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Address-Code vs PlugExtraData

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    Address-Code vs PlugExtraData

    Plug-In Authors: It has come to my attention that some of you are using the Address and/or Code fields to hold unique identifier information that your plug-in needs. While this is certainly NOT wrong or bad, it is also not the preferred thing to do and here is why:
    1. Address and Code fields are visible to the user. The only legitimate use of the code field by a plug-in would be an X-10 plug-in, but even in that case it is not necessary. The point is, the end users writing scripts are limited to what they can see and what they can use to reference a device. Using the name is not always going to be accurate, and there is no correlation between the device reference ID and a group of devices owned by the same plug-in. So, the user's ability to use or even SET one or both of those fields is important to them being able to access devices in scripts.
    2. In HS3 we have provided a super-powerful thing in the PlugExtraData property for you to store a LOT of information in the device. Once you find a device that is yours using the interface/interfaceInstance, you can get the PlugExtraData object, and then use it to see what kind of device it is for your plug-in. The PlugExtraData (PED) object has methods for adding named or unnamed objects, for accessing those objects by name or by iterating through all of the unnamed objects, and so - for example - if you wanted to store the address of something and that address was an array of numbers for example, you can store it by using PED.AddNamed("MyPlugAddress",objAddress) - and retrieving it is just as easy. If you add or change an object, you just have to remember to put the updated PED back to the device with the SET property of PlugExtraData.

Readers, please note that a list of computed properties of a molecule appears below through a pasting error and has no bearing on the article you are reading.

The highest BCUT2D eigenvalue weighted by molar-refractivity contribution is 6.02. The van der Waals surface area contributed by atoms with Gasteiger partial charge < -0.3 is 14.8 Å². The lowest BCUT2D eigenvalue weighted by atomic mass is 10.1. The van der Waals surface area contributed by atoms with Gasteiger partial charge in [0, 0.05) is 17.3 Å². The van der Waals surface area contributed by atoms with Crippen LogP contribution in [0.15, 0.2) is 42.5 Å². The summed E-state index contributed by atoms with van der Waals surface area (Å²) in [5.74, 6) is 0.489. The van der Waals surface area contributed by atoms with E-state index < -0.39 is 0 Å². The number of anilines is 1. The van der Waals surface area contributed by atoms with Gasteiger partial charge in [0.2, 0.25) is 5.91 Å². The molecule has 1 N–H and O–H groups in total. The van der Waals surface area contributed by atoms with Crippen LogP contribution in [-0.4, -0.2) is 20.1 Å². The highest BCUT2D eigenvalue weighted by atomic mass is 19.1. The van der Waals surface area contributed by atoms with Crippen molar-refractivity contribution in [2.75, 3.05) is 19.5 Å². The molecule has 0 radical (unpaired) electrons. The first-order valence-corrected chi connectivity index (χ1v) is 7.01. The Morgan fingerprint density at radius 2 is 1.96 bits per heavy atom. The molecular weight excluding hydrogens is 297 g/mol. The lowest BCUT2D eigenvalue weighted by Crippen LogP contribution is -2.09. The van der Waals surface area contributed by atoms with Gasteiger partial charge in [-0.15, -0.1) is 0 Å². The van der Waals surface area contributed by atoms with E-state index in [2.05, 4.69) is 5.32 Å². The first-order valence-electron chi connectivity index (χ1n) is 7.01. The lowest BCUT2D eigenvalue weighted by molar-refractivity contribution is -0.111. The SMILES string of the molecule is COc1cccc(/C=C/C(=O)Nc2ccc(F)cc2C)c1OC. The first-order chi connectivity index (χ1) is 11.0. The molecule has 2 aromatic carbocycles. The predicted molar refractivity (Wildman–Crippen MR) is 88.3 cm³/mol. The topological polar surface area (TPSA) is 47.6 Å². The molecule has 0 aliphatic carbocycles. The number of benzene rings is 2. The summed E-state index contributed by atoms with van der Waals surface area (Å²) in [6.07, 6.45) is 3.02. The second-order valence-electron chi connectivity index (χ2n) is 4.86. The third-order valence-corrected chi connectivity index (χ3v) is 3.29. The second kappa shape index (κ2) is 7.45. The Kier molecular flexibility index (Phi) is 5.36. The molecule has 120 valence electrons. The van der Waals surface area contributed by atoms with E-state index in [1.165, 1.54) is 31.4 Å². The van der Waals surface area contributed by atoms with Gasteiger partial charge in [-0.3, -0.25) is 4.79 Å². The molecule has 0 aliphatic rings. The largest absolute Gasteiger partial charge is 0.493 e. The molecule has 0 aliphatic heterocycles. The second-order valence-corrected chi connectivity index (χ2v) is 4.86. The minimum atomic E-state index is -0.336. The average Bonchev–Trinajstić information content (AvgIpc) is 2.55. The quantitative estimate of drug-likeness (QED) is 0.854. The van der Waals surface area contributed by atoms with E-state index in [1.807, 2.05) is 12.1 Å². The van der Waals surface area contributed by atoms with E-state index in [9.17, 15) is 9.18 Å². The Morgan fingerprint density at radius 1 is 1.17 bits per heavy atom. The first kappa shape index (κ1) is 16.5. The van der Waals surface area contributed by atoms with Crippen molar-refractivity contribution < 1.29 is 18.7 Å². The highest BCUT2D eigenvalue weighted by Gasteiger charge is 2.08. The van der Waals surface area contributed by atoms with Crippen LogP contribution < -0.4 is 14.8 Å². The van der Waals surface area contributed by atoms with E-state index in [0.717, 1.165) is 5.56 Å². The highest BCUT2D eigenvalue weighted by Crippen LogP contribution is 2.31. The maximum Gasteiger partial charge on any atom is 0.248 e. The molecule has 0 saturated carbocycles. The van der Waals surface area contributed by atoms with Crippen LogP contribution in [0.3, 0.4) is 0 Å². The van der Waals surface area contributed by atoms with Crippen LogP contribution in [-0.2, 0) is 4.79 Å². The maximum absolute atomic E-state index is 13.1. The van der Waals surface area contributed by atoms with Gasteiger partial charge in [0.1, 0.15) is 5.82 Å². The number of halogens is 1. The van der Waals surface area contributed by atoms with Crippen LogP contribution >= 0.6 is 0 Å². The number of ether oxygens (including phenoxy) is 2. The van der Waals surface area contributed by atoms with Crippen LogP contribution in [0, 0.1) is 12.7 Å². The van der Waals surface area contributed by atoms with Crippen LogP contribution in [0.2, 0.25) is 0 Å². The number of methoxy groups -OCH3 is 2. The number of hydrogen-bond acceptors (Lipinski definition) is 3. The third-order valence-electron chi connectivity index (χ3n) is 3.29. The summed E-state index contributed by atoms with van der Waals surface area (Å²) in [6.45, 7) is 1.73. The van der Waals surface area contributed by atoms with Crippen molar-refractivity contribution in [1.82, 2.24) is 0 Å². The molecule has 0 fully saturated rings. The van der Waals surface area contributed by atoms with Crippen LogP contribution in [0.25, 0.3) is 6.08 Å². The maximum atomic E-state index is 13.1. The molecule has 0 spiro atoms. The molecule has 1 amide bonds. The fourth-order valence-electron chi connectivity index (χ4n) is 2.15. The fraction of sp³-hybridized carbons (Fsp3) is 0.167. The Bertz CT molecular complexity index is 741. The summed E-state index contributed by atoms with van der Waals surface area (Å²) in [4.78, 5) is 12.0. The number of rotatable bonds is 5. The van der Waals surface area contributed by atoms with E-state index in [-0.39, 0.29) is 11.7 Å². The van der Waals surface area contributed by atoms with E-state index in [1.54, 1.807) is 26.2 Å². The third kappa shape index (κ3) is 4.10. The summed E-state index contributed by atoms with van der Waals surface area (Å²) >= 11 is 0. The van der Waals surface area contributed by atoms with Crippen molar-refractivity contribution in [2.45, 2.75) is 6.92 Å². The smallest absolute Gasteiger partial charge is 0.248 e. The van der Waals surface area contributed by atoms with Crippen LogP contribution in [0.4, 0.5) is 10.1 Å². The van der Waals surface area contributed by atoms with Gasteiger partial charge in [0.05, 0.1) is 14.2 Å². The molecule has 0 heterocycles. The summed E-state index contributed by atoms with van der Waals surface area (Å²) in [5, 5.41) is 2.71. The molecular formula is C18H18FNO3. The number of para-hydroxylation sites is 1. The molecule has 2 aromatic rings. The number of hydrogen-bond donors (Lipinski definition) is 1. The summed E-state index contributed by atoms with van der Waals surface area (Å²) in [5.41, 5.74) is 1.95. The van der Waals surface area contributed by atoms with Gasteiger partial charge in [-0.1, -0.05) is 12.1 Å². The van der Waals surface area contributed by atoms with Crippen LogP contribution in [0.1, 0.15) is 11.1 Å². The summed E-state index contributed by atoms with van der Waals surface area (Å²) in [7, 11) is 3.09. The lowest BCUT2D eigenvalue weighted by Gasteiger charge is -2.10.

Since PED is intended to be used by plug-ins and is not visible in the UI, the end user is not going to muck with it by accident.

    So, set the address and code to something meaningful when you create a device, but don't depend on those fields to identify it later (with an exception to an X10 device for historical reasons more than anything). That way, the user can access the device in a script easily, and you still have a very powerful storage mechanism that can be used.

    If you are more confused after reading this than before, drop me a line (I can send some example code), but I thought I would mention it in the case where somebody may just be getting started on another HS3 plug-in conversion!

    Rick Tinker (a.k.a. "Tink")